Wednesday, August 24, 2011
Growing up in California in the 1970s, I was captivated by watching movies set in New York City. Films such as Breakfast at Tiffany's (1961), Barefoot in the Park (1967), and The World of Henry Orient (1964) offered a visual chronicle of the city in the 1960s, the locations gave me a cinematic peek at the city in which I was born.
George Roy Hill's The World of Henry Orient was particularly enthralling. The film, which follows two teenage friends as they engage in a game revolving around their obsession with a famous pianist, Henry Orient (played by Peter Sellers), leads viewers through a variety of locations, from Central Park to the streets of Greenwich Village.
The film, based on the 1958 novel by Nora Johnson, featured two young actors in the leading roles, Merrie Spaeth and Tippy Walker. Their relationship onscreen was perfectly rendered, with the adult characters played well by the supporting cast, including Angela Lansbury, Paula Prentiss, and Tom Bosley.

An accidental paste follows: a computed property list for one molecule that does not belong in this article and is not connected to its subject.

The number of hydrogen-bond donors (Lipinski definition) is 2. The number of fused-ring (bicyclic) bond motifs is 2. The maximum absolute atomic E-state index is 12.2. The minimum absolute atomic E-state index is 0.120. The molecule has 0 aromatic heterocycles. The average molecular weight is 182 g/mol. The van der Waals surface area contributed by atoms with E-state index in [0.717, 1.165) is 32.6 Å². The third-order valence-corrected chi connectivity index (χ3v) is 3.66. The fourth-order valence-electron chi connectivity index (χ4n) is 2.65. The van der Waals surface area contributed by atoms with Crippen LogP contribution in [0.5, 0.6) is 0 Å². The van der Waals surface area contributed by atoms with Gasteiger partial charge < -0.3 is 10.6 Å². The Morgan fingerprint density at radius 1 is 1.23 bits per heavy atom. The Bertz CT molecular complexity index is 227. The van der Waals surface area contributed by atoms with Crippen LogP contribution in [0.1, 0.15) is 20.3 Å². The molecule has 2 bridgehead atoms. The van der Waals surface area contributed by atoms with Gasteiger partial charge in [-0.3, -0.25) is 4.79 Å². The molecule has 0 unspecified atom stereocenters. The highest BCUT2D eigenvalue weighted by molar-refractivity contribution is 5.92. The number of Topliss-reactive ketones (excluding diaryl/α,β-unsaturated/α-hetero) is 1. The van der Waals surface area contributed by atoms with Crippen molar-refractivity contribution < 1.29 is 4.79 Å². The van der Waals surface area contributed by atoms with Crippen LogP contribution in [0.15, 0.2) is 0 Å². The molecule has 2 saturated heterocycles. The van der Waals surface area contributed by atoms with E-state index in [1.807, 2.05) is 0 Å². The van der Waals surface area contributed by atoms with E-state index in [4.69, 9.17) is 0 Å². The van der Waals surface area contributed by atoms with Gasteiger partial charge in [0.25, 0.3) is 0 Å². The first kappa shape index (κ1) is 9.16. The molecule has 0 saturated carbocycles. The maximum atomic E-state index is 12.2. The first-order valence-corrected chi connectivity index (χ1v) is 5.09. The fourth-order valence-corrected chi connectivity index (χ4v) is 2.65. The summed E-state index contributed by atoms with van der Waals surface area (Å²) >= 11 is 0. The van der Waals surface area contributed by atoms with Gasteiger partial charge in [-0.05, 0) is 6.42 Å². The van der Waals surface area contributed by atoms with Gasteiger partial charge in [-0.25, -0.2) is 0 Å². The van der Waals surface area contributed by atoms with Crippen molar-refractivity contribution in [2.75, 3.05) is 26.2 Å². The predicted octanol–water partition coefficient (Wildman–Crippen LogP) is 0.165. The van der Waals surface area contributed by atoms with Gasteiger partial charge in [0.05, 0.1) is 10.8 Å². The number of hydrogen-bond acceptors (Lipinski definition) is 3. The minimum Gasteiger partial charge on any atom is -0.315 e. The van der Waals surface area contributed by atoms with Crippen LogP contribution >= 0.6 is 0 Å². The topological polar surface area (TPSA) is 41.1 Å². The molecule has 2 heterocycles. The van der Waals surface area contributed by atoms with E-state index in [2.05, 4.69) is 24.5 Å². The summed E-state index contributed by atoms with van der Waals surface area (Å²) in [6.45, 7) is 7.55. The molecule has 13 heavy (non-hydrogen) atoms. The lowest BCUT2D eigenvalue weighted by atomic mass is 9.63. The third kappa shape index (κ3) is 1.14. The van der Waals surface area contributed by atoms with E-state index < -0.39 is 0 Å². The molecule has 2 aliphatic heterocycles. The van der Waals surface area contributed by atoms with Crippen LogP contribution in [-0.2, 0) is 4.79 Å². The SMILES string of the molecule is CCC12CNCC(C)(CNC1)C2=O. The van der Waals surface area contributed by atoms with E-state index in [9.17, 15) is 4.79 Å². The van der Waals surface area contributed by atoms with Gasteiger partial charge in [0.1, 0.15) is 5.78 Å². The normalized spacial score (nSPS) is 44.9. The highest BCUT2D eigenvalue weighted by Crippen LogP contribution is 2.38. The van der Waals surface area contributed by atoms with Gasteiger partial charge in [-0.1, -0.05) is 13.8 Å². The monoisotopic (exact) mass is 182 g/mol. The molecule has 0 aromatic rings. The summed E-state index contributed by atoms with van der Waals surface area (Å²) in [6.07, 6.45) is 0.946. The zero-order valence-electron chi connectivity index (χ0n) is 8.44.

Shot in NYC from June 1963-October 1963, the film documents the friendship between the two young women as they navigate not only the city streets, but also their relationships with their parents, their insecurities, their dreams. And thus the city becomes their stage, a place to run and play, to lose themselves in fantasies as they struggle with their lives. The city is also a place where they catch glimpses of a slightly more jaded world, the world of adults and entanglements, that awaits them. And the city is also, sadly, a landscape upon which they wander in the face of a coming winter, with a heavy heart. Accompanied by Elmer Bernstein's lovely score, the visual images of the city parallel the evolution of the friendship between to the two women; Framed by the city itself, their journey, once young and flourishing and green, soon becomes darker, snowy and quiet.